For skin cancer awareness month, dermatologist Max Adler offers his advice for what sunworshippers need to know. Lesson one: Don’t do it
How’s this for irony: We like to describe bronzed skin as having "a healthy glow," but in reality, nothing could be further from the truth. Tanning actually damages the skin. Gay men and women who want to look their best are actually setting themselves up for disappointment in the future: Premature crow’s-feet and wrinkles, even skin cancer.
With May being Skin Cancer Awareness Month, Max Adler, M.D., with Park Cities Dermatology offered some information — and advice — for what you need to know before you glow.
Park Cities Dermatology, 8226 Douglas Ave., Suite 540. 214-692-7447.
Q. What are the different kinds of skin cancer (melanoma, carcinoma, etc.), and what should everyone know about them (degree of dangerousness)?
A. There are three different types of skin cancer: melanoma, squamous cell carcinoma and basal cell carcinoma. Melanoma is the most lethal — this is the on that can metastasize. Statistics show that one person dies every hour in the U.S. from melanoma. The more common types of skin cancer BCC and SCC occur at a rate of at least 1.5 million each year in the US. And even SCC can metastasize, with about 10,000 deaths per year.
Q. What are the most frequent causes of skin cancer?
A. The most frequent causes of skin cancer are sun exposure, sunburns and tanning beds. A history of dysplastic nevi and family history of skin cancer can also contribute. Skin cancers are also associated with light-colored skin, hair and eyes, although darker skinned people are not immune. Melanoma can occur in darker skin tones, and in African-Americans it occurs most commonly on the hands, feet and under the nails.
Q. How can you spot skin cancer as opposed to a mere mole, birthmark, blemish, etc.?
A. One can differentiate a possible problem from a birthmark or mole by looking for change. Look for anything that changes size, shape or color, or which itches or bleeds.
Q. What are the treatments for skin cancer once you have discovered it?
A. The treatments for skin cancer vary. Pre-cancers can be healed with a liquid nitrogen treatment; there are also several topical creams that are quite effective. Basal cell carcinomas can be treated by a procedure called electrodessication and curettage. Some BCC can be treated with a cream, some need to be excised. The same treatments are available for SCC as well.
Melanoma is always a bad actor. It always needs to be excised, and depending on the depth, we sometimes need to look at lymph nodes surgically. The key here is early detection. The difference between life and death is the width of a credit card. Melanomas always start off thin, and the longer they are left, the deeper they grow. The deep ones are when you have to start investigating lymph nodes and possible chemotherapy. If it is caught early (a thin lesion), surgical excision is all that is needed with close routine follow-up skin checks.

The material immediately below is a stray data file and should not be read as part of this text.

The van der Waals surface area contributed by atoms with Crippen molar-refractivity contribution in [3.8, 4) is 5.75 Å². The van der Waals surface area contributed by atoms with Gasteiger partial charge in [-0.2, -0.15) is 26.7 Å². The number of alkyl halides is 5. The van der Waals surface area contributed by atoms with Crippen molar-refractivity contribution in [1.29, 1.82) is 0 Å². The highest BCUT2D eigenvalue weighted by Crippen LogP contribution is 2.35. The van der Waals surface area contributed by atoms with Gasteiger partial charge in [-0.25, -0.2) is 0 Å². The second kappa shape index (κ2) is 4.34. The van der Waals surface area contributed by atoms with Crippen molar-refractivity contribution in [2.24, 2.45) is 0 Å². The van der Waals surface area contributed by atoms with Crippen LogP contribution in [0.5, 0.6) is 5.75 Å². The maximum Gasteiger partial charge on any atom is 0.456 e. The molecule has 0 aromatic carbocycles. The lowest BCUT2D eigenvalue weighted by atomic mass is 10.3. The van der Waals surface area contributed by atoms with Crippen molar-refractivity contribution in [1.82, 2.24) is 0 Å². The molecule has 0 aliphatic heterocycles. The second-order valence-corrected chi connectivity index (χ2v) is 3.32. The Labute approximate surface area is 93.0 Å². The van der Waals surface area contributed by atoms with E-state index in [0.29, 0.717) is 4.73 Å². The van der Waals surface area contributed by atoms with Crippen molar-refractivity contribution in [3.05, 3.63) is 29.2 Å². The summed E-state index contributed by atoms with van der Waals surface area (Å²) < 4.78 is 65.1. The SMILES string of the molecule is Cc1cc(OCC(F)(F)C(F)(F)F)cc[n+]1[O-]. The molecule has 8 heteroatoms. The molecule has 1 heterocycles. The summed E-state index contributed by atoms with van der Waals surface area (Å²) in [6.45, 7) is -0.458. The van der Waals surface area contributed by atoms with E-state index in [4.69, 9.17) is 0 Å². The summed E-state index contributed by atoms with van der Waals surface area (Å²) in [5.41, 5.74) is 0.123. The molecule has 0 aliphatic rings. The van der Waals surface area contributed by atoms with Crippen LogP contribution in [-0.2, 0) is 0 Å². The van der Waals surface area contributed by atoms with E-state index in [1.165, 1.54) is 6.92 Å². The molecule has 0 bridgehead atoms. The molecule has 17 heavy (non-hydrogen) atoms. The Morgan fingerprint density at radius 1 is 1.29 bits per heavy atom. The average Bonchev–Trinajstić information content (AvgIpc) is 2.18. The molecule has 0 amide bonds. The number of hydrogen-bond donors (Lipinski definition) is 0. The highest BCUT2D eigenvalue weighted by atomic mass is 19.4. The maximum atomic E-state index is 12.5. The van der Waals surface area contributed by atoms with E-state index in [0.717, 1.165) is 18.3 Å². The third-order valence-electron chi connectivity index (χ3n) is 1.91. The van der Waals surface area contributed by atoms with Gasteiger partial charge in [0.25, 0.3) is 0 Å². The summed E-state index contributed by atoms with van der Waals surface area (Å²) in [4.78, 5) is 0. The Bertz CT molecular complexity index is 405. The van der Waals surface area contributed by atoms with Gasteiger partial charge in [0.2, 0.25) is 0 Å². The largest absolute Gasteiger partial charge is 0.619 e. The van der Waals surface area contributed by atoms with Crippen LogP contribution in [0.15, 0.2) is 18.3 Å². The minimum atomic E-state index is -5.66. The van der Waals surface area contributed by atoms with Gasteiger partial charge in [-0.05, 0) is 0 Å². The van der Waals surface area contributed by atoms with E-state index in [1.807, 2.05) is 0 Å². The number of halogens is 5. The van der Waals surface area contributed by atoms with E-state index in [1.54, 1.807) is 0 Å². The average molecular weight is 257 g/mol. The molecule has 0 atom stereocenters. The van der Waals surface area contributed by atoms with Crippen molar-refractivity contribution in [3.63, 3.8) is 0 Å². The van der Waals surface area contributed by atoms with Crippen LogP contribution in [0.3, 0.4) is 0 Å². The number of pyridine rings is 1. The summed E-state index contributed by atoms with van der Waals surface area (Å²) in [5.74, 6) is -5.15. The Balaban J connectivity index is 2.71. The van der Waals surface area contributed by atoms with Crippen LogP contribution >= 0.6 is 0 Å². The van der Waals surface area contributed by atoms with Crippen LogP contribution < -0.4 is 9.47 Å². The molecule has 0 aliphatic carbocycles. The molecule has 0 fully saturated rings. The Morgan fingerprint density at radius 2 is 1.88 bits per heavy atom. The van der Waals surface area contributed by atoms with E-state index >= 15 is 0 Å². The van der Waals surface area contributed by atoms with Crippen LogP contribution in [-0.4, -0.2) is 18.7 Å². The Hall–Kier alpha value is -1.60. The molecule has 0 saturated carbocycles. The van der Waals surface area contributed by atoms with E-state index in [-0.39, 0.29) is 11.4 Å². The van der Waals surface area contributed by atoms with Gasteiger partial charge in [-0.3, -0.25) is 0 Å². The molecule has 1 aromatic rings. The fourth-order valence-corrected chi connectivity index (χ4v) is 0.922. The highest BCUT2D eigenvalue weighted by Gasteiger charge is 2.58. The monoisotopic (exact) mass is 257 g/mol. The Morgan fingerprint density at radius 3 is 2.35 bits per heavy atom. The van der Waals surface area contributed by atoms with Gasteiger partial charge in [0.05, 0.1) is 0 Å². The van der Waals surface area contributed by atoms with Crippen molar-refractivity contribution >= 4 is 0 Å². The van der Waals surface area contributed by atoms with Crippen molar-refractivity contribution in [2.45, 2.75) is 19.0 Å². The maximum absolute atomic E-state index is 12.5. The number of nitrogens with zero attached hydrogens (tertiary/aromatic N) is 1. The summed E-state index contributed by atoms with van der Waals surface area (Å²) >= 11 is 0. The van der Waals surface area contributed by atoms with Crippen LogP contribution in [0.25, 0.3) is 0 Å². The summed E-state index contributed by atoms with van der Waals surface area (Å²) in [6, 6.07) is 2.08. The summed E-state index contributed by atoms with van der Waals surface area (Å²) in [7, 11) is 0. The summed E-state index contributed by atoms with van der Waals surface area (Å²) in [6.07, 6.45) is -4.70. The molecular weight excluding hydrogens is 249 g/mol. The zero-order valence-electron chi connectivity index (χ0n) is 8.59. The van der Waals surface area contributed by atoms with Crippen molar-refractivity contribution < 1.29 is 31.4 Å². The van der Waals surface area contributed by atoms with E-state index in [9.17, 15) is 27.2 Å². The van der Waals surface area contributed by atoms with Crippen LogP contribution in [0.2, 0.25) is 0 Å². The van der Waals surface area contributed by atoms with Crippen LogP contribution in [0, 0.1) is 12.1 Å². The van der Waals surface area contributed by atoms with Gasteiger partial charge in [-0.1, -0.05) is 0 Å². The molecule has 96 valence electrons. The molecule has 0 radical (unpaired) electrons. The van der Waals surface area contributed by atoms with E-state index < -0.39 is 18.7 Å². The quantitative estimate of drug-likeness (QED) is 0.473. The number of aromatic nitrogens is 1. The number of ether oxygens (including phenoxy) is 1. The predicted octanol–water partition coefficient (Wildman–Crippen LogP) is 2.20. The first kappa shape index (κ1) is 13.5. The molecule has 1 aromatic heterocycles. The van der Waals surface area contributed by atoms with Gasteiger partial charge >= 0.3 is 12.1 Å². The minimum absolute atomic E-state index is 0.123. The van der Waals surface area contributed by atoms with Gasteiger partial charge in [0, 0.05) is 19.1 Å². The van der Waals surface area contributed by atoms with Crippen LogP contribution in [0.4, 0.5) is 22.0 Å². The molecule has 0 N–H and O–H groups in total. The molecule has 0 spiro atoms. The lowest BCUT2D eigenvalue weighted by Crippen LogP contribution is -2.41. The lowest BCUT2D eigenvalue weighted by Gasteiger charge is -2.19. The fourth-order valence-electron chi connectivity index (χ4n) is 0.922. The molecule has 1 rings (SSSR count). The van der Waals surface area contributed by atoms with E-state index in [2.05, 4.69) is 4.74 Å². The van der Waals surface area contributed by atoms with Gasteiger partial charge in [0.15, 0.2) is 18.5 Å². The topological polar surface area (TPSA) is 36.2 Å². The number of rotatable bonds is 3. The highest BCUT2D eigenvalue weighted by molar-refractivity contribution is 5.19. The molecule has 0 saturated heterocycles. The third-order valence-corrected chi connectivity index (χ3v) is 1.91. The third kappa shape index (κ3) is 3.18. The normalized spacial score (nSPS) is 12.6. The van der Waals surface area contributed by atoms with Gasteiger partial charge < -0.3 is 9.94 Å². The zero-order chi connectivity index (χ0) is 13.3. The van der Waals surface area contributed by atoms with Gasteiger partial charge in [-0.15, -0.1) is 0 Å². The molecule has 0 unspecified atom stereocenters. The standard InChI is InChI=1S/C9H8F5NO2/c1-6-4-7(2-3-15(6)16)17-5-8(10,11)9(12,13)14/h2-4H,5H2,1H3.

Q. What are the most common mistakes people make when going out into the sun or using tanning beds?
A. The most common mistake people make is thinking that there is a safe tan. There is no safe tan! This is your body’s reaction to an injury from ultraviolet radiation. Sunburns are, obviously, worse. Even four to five bad sunburns as a child will triple your risk for melanoma.
Q. What are the best precautions you can take to prevent skin cancer from occurring?
A. The best precaution for preventing skin cancer is to stay out of the sun. Tanning beds are even worse. These beds expose you to ultra high doses of UVA [as opposed to UVB], which is linked with a higher chance of melanoma. This is also a high dose of the most wrinkle-causing and photo-aging rays!
Q. Even if problems do not arise to the skin cancer level, what advice would you give people for taking care of their skin to keep it remaining as healthy as possible as they age?
A. I always say that Retin-A at night and sunscreen in the morning are as comparable to the skin as brushing your teeth. There is no better skin regimen than this. My favorite sunscreen is Neutrogena with helioplex — they make an oily skin formula and one that is formulated for drier skins. I also recommend Olay Definity Deep Penetrating Foaming UV Moisturizer (fragrance free).
Q. What’s the most important think to impress on people about skin care?
A. The take home message is get to know your skin. You are your own best dermatologist. Look for changes in your skin — that is the key. Something may look benign to me, but if my patient says that something is changing, I take them seriously, and the lesion is biopsied.
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